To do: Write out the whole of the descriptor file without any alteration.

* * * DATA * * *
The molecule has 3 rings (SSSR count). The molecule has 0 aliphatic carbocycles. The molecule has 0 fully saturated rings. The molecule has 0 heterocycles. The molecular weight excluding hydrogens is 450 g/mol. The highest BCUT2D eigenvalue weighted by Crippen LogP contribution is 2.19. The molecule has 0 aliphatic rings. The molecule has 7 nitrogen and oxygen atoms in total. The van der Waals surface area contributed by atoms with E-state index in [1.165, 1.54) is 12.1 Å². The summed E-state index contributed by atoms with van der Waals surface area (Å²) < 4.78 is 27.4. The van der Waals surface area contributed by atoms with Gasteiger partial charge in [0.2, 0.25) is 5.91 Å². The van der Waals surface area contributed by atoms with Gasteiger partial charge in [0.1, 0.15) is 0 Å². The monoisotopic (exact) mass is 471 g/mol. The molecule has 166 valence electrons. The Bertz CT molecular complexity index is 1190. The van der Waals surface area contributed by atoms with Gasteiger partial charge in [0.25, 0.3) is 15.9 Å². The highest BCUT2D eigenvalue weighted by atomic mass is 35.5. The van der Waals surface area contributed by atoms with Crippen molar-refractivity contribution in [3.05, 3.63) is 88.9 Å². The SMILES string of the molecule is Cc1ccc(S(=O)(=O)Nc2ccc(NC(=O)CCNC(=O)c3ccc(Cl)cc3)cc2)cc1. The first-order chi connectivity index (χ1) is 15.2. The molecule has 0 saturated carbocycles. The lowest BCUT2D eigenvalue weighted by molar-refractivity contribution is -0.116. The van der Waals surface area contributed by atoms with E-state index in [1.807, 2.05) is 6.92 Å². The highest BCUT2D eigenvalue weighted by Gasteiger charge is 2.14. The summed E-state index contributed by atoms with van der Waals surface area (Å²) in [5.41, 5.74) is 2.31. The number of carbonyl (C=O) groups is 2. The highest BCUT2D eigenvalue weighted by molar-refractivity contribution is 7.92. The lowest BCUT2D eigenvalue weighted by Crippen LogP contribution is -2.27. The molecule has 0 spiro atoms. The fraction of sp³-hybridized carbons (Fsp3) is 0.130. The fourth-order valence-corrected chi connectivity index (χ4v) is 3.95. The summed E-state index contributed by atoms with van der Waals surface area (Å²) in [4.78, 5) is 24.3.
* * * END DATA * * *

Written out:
The molecule has 3 rings (SSSR count). The molecule has 0 aliphatic carbocycles. The molecule has 0 fully saturated rings. The molecule has 0 heterocycles. The molecular weight excluding hydrogens is 450 g/mol. The highest BCUT2D eigenvalue weighted by Crippen LogP contribution is 2.19. The molecule has 0 aliphatic rings. The molecule has 7 nitrogen and oxygen atoms in total. The van der Waals surface area contributed by atoms with E-state index in [1.165, 1.54) is 12.1 Å². The summed E-state index contributed by atoms with van der Waals surface area (Å²) < 4.78 is 27.4. The van der Waals surface area contributed by atoms with Gasteiger partial charge in [0.2, 0.25) is 5.91 Å². The van der Waals surface area contributed by atoms with Gasteiger partial charge in [0.1, 0.15) is 0 Å². The monoisotopic (exact) mass is 471 g/mol. The molecule has 166 valence electrons. The Bertz CT molecular complexity index is 1190. The van der Waals surface area contributed by atoms with Gasteiger partial charge in [0.25, 0.3) is 15.9 Å². The highest BCUT2D eigenvalue weighted by atomic mass is 35.5. The van der Waals surface area contributed by atoms with Crippen molar-refractivity contribution in [3.05, 3.63) is 88.9 Å². The SMILES string of the molecule is Cc1ccc(S(=O)(=O)Nc2ccc(NC(=O)CCNC(=O)c3ccc(Cl)cc3)cc2)cc1. The first-order chi connectivity index (χ1) is 15.2. The molecule has 0 saturated carbocycles. The lowest BCUT2D eigenvalue weighted by molar-refractivity contribution is -0.116. The van der Waals surface area contributed by atoms with E-state index in [1.807, 2.05) is 6.92 Å². The highest BCUT2D eigenvalue weighted by Gasteiger charge is 2.14. The summed E-state index contributed by atoms with van der Waals surface area (Å²) in [5.41, 5.74) is 2.31. The number of carbonyl (C=O) groups is 2. The highest BCUT2D eigenvalue weighted by molar-refractivity contribution is 7.92. The lowest BCUT2D eigenvalue weighted by Crippen LogP contribution is -2.27. The molecule has 0 spiro atoms. The fraction of sp³-hybridized carbons (Fsp3) is 0.130. The fourth-order valence-corrected chi connectivity index (χ4v) is 3.95. The summed E-state index contributed by atoms with van der Waals surface area (Å²) in [4.78, 5) is 24.3.